Samuel Lysons

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This article is about the antiquarian and engraver who lived 1763–1819. For his nephew, the antiquarian and proponent of British Israelism, who lived 1806–1877, see Samuel Lysons (priest).
Samuel Lysons,
by Thomas Lawrence.

Samuel Lysons FRS (1763 – June 1819) was an English antiquarian and engraver who, together with his elder brother Daniel Lysons (1762–1834), published several works on antiquarian topics. He was one of the first archaeologists to investigate Roman sites in Britain, and specialised in the study of mosaics.

Origins[edit]

He was born at Rodmarton near Cirencester, Gloucestershire, the younger son of the Reverend Samuel Lysons (1730–1804) by his wife Mary Peach of Rodmarton. His elder brother was Daniel Lysons (1762–1834), his collaborator in much of his works.

Career[edit]

Samuel studied law at Bath in Somerset and was called to the Bar at the Inner Temple in 1798 and having chosen the Oxford Circuit, he practised law until December 1803. Samuel served as director of the Society of Antiquaries of London from 1798 to 1809. He was elected a Fellow of the Royal Society in 1797 and later served as vice-president and treasurer (1810–1819)[1] of the Society. Shortly before he died, he also served as antiquary professor in the Royal Academy. His portrait was painted by, among others, Academicians Sir Thomas Lawrence and George Dance the Younger.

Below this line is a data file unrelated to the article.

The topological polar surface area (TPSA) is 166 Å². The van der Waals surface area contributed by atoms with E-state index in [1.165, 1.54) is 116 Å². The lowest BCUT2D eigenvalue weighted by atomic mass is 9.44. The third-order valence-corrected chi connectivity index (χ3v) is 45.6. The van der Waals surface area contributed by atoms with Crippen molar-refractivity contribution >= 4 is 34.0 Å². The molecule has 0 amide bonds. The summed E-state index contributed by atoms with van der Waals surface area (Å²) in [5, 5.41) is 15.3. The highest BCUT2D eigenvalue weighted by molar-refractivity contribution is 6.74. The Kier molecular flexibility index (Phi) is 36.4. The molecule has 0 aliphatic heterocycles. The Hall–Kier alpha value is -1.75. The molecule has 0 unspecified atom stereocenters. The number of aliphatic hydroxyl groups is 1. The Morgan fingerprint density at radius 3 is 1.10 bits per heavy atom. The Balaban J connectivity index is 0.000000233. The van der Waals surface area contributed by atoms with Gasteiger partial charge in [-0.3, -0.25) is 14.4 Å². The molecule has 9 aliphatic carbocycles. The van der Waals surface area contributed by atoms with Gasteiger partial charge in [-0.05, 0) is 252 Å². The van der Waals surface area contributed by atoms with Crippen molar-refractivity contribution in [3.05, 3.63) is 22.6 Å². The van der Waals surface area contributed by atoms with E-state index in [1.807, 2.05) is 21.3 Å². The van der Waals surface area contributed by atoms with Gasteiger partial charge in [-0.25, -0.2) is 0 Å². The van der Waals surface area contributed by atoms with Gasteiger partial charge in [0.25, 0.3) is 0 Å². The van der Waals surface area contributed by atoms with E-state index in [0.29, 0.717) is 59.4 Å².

From 1803 until his death in 1819 he was Keeper of the Records in the Tower of London, then one of the principal storage sites for historic government documents and other archives until the opening in 1838 of the Public Record Office in Chancery Lane (since superseded by the National Archives, Kew).

Death[edit]

Samuel died in June 1819, near Rodmarton, Cirencester, Gloucestershire, his birthplace.

Works[edit]

Samuel Lysons' drawing of the Orpheus mosaic at Woodchester (detail)

Samuel Lysons' works included:

  • Environs of London, illustrated by Samuel Lysons, written by Daniel Lysons.
  • Magna Britannia, Being a Concise Topographical Account of the Several Counties of Great Britain, written by both Samuel and Daniel, published in several volumes from 1806 to 1822 including:[2]
    • Volume 6: Devon, 1822
  • Reliquae Britannico-Romanae (1801–1817), in which 156 plates were engraved by Samuel.
  • Views and Antiquities of the County of Gloucestershire (1791), relating to his native county, for which he produced plates.
  • A Collection of Gloucestershire Antiquities (1803), for which he produced plates.
  • An Account of the Remains of a Roman Villa Discovered at Woodchester in the County of Gloucestershire (1815), written by Samuel.[3] This included descriptions of his discovery of the 'Orpheus' pavement at Woodchester Roman Villa in 1793.
  • Several works on Roman mosaics, including papers in Archaeologia, published by the Society of Antiquaries in London.

References[edit]